by Eric Stashin (aka The Rotoprofessor)
We’ve long heard the hype surrounding Taijuan Walker, though the results have generally fallen far short of the expectations. We keep waiting… And waiting… And waiting… At the end of 2017 the numbers make it seem like much of the same, all hype but little in regards to the actual results:
146 Strikeouts (8.35 K/9)
61 Walks (3.49 BB/9)
48.9% Groundball Rate
Sure the ERA was solid, but outside of that is there anything that screams “elite”? The control regressed, the groundballs were somewhat pedestrian and the strikeouts failed to improve despite the move to the NL. Obviously it’s not going to stop the hype, because the name still carries appeal, but the question is should it?
Moving to the NL the anticipation was that we would see an improvement in the strikeout rate. It didn’t happen, as his SwStr% (8.6%) and O-Swing% (27.4%) tumbled (career marks are 9.5% and 29.5%, respectively). In fact, over the past two seasons he hasn’t posted a Whiff% better than 13.48% on any pitch, and that doesn’t give hope that an improvement is coming. While you may want to point towards a second half surge (8.76 K/9 after the All-Star Break), it’s far more likely that he falls flat once again.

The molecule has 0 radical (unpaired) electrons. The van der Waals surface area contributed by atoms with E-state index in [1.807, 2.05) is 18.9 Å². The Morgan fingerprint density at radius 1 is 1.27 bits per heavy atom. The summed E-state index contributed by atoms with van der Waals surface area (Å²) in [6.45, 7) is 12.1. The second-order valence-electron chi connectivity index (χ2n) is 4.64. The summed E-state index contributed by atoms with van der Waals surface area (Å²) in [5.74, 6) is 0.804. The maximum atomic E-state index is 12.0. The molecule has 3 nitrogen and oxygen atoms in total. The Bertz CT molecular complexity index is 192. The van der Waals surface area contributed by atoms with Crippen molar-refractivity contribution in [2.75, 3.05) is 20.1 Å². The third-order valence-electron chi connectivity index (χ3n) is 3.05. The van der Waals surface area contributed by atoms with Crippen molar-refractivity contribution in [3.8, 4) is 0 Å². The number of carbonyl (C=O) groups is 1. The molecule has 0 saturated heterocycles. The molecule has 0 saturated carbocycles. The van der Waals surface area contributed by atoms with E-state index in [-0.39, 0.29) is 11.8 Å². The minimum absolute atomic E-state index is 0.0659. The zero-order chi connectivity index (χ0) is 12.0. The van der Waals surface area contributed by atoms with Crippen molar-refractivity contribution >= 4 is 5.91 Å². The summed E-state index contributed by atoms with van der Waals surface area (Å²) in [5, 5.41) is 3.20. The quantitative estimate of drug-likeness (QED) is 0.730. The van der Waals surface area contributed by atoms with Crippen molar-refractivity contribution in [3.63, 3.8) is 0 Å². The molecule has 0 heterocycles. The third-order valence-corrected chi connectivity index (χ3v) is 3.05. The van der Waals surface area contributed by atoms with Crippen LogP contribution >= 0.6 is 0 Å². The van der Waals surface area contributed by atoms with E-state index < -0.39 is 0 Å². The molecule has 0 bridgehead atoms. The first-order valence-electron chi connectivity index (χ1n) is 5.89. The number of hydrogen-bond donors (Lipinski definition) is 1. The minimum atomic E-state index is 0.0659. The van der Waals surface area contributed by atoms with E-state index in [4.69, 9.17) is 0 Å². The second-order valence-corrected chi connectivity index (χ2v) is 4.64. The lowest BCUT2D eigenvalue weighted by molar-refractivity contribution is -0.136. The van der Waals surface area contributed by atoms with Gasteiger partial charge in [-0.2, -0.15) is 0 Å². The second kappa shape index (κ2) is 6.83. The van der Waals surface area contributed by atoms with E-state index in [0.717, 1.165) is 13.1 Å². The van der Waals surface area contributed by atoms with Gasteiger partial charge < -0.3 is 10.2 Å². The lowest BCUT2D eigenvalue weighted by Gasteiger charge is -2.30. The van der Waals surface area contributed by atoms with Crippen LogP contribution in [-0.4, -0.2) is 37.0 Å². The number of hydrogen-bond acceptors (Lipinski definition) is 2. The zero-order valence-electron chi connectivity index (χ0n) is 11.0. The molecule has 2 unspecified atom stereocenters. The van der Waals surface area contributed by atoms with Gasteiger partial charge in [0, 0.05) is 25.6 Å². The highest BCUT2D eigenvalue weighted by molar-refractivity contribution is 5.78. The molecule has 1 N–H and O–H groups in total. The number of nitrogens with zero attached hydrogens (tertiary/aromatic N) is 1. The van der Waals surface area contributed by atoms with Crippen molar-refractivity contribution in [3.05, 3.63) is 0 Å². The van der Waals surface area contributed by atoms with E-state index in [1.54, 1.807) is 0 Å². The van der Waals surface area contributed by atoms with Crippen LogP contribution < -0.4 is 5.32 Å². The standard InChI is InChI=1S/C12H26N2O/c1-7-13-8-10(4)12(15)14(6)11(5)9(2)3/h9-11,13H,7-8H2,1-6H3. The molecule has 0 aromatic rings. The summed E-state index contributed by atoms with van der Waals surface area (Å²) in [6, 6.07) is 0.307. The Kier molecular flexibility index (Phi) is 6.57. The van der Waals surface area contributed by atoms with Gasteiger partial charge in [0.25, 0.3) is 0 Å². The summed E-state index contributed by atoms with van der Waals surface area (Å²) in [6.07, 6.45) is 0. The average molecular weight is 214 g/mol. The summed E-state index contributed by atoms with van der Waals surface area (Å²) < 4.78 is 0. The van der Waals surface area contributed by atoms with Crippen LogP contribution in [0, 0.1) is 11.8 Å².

Pinpoint control was always one of the big selling points (career BB/9 of 2.80), but it simply wasn’t there. His split was 3.54/3.43, so it was consistently bad and as we mentioned he simply wasn’t getting the same number of swings on pitches outside the strike zone. In the second half of 2016 he posted a 3.54 BB/9, so it’s beginning to look more and more like this is the new norm. That’s not to say that he can’t get back to a 2.50 type BB/9, but at the same time it simply may not matter if he does.
Home runs have always been an issue, and while an overall 0.97 HR/9 looks alright the split is concerning:
- Home – 1.39
- Road – 0.63
Obviously his home ballpark doesn’t lend itself to a strong mark, the question is if he can maintain his road mark. Given his history (1.24 career HR/9), that doesn’t seem likely.
That all comes together to this projection for 2018:
165.0 IP, 11 W, 4.31 ERA, 1.33 WHIP, 147 K (8.02 K/9), 61 BB (3.33 BB/9)
Considering the consistent injury issues, having never thrown more than 169.2 innings in the Majors, the outlook is mediocre at best. No one is going to say that it’s impossible that he finally figures it out, especially at 25-years old, but it’s going to take a lot of growth in order for him to get there. With the trends and concerns, that’s not a gamble that’s worth taking. There are simply other pitchers with similar, if not better, upside that can be had at a similar price point.
Sources – Fangraphs, Brooks Baseball
Make sure to check out all of our 2018 Projections: